If it wasn't for the copper-nickel mine that could result in the end, even the most hardened PolyMet opponent could find something to cheer in the proposed land exchange between the federal government and the mining company.
U.S. Rep. Rick Nolan and U.S. Sens. Tina Smith and Amy Klobuchar - all Democrats who represent Northeastern Minnesota in our nation's capital - have said so and have sponsored and/or supported bills to make the exchange. Others have said so, too, including the News Tribune, using those exact words in a 2017 editorial.
Joining the cry now are 145 national and Minnesota-based organizations, businesses, unions, elected officials and others. They all signed a letter dated Nov. 28 urging congressional approval of the land swap before the end of the year and the end of the 115th Congress. A copy of the letter was provided to the News Tribune Opinion page.
"Both the House of Representatives and the Senate have advanced this with bipartisan support," the letter points out. "Mining is a pillar of the economy in Minnesota, particularly the northern part of the state. Mining contributes $1.8 billion to Minnesota's economy every year. Long-term investment, like that proposed by PolyMet, would provide robust economic value to local communities. The project will generate hundreds of jobs, including 2 million construction hours over 18-24 months, and an annual $515 million boost to the St. Louis County economy."
The 484-word letter was sent to U.S. Senate Majority Leader Mitch McConnell, U.S. Senate Minority Leader Charles Schumer, U.S. House Speaker Paul Ryan, and U.S. House Democratic Leader Nancy Pelosi. Northeastern Minnesotans can hope the letter prompts a vote to finally finish the deal.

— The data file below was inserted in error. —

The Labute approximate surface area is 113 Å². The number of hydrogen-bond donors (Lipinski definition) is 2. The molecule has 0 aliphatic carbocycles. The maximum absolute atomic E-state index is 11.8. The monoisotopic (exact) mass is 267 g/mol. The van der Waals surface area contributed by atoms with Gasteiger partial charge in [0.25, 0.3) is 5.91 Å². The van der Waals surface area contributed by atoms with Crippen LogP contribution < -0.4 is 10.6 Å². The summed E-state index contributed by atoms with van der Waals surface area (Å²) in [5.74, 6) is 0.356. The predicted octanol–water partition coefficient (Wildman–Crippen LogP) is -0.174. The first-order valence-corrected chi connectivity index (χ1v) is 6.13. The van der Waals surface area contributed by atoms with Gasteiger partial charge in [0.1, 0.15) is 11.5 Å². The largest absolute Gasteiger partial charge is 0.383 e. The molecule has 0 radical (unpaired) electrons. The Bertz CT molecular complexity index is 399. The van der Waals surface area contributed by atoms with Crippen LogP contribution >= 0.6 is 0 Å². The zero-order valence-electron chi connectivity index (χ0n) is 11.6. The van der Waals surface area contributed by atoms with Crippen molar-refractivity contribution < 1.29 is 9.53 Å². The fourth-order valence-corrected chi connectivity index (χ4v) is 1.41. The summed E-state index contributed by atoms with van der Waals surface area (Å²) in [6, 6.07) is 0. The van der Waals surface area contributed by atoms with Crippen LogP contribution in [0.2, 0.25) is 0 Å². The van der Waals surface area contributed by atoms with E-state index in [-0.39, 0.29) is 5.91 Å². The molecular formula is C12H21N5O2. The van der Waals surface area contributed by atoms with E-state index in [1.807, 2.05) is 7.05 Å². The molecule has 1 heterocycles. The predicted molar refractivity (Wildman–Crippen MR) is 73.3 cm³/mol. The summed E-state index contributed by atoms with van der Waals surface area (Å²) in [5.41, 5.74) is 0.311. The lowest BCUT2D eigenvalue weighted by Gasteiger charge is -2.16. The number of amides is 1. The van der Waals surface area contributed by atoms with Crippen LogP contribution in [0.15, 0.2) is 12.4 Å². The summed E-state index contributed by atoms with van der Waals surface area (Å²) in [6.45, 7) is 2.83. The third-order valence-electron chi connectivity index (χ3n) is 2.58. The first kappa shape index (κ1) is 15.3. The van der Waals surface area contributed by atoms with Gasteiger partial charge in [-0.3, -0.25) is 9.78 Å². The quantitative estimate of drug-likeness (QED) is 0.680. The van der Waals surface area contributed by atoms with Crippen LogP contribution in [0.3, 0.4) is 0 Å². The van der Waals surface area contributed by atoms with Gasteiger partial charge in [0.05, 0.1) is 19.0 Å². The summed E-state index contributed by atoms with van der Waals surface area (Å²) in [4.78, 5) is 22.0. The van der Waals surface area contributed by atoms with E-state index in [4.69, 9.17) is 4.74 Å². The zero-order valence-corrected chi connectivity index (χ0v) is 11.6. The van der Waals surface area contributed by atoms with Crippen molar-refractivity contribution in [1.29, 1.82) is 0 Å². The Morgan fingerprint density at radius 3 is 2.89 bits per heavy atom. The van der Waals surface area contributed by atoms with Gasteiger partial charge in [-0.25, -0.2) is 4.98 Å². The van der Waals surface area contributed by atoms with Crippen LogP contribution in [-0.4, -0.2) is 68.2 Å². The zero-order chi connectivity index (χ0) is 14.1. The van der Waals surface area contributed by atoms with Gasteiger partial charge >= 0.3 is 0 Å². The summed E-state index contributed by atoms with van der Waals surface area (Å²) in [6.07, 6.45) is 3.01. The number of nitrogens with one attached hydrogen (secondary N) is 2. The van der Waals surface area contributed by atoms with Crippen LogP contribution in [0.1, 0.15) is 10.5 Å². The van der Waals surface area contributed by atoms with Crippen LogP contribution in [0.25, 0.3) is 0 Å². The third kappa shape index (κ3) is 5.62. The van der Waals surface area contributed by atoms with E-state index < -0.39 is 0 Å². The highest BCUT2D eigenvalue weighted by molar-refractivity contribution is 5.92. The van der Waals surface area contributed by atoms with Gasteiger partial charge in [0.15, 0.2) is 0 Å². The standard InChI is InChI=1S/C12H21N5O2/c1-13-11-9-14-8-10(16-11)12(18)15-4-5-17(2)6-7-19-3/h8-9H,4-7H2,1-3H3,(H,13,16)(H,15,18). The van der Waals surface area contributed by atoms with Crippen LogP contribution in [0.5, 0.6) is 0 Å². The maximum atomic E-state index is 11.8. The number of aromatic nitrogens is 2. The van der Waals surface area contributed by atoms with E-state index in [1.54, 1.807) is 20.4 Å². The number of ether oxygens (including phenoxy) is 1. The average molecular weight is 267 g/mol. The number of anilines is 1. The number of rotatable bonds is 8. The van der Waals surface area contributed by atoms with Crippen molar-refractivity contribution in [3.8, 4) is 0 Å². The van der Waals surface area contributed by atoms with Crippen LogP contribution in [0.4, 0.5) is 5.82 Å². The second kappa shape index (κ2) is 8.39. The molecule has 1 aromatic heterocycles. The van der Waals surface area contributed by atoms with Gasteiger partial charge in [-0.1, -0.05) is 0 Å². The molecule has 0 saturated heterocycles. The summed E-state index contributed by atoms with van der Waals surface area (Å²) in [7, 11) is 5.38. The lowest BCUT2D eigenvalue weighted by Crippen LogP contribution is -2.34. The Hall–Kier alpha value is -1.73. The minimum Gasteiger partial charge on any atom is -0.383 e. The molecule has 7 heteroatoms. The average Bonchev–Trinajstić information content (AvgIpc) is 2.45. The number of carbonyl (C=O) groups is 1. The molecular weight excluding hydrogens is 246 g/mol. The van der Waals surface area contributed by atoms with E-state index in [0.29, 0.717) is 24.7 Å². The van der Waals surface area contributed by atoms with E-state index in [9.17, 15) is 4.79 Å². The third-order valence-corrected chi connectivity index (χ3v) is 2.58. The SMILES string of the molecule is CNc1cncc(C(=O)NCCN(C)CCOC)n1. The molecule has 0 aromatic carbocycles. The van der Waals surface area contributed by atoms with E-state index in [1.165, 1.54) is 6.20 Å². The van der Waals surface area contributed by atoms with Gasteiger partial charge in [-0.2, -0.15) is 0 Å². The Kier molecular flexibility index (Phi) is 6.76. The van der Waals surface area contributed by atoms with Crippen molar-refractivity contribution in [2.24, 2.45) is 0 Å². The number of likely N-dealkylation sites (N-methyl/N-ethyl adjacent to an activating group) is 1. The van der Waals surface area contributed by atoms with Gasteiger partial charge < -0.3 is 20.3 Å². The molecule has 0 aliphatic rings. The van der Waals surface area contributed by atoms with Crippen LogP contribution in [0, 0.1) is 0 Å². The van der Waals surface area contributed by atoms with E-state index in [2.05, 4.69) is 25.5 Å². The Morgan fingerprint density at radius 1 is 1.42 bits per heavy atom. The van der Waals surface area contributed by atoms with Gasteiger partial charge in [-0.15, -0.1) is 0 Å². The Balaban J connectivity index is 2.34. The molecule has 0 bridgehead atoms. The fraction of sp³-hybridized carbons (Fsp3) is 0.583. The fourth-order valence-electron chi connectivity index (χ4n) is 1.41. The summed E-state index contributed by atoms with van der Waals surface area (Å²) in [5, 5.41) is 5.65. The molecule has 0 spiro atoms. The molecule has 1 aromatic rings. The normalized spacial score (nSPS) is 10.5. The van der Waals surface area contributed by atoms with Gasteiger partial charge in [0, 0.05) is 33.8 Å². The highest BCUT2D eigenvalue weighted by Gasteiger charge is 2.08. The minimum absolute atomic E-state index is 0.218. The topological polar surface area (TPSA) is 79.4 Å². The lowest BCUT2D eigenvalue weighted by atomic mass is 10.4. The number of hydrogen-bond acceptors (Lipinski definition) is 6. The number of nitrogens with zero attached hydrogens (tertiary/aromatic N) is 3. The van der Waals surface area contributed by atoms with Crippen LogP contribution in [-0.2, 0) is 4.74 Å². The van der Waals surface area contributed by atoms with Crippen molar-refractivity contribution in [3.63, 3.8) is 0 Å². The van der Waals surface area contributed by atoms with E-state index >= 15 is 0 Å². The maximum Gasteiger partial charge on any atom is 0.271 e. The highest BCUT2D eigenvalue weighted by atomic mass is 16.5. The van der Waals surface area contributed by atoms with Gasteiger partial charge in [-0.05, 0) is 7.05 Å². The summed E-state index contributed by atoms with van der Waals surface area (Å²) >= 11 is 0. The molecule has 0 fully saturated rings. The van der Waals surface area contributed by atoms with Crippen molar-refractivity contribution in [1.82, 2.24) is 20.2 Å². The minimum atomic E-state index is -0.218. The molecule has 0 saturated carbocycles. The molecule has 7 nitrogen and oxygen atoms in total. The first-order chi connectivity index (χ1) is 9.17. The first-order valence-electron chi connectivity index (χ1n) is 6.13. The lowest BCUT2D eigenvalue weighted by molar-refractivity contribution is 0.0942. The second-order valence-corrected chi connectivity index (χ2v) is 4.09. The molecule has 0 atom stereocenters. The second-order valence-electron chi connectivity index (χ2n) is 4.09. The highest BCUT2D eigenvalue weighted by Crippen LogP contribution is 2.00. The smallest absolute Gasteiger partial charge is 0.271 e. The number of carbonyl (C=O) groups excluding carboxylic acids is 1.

Yes, it would help to "facilitate the efficient operation of a proposed copper-nickel mine (PolyMet Mining's NorthMet Project) on the site of a closed iron-ore mine," as the letter stated.
But beyond that, the public is to receive more land than it'd give up: 6,690 acres would become part of the Superior National Forest in exchange for 6,650 acres at the mining site near Babbitt. What's more, the land to be received by the public has road access, making it ideal for things like fishing and hunting. It also offers access to wild rice lakes. And it includes valuable shoreland property, including frontage on the Pike River in the headwaters of Lake Vermilion. The land the public is to give up, by stark contrast, is almost entirely inaccessible and has been surrounded by mining activities since the 1950s.
Legislation to complete the swap was introduced by Nolan in the summer of 2017. That was after it was first proposed under the administration of President Barack Obama and after the U.S. Forest Service signed off on it, an official nod that the deal was fair and appropriate. Nolan's bill was co-authored by Democratic and Republican representatives alike, and it passed the House with broad bipartisan support, 309-99. But it wasn't included in the final conference deal, an oversight that can still be remedied.
There are 145 national and Minnesota-based organizations, businesses, unions, elected officials and others who certainly think it should be.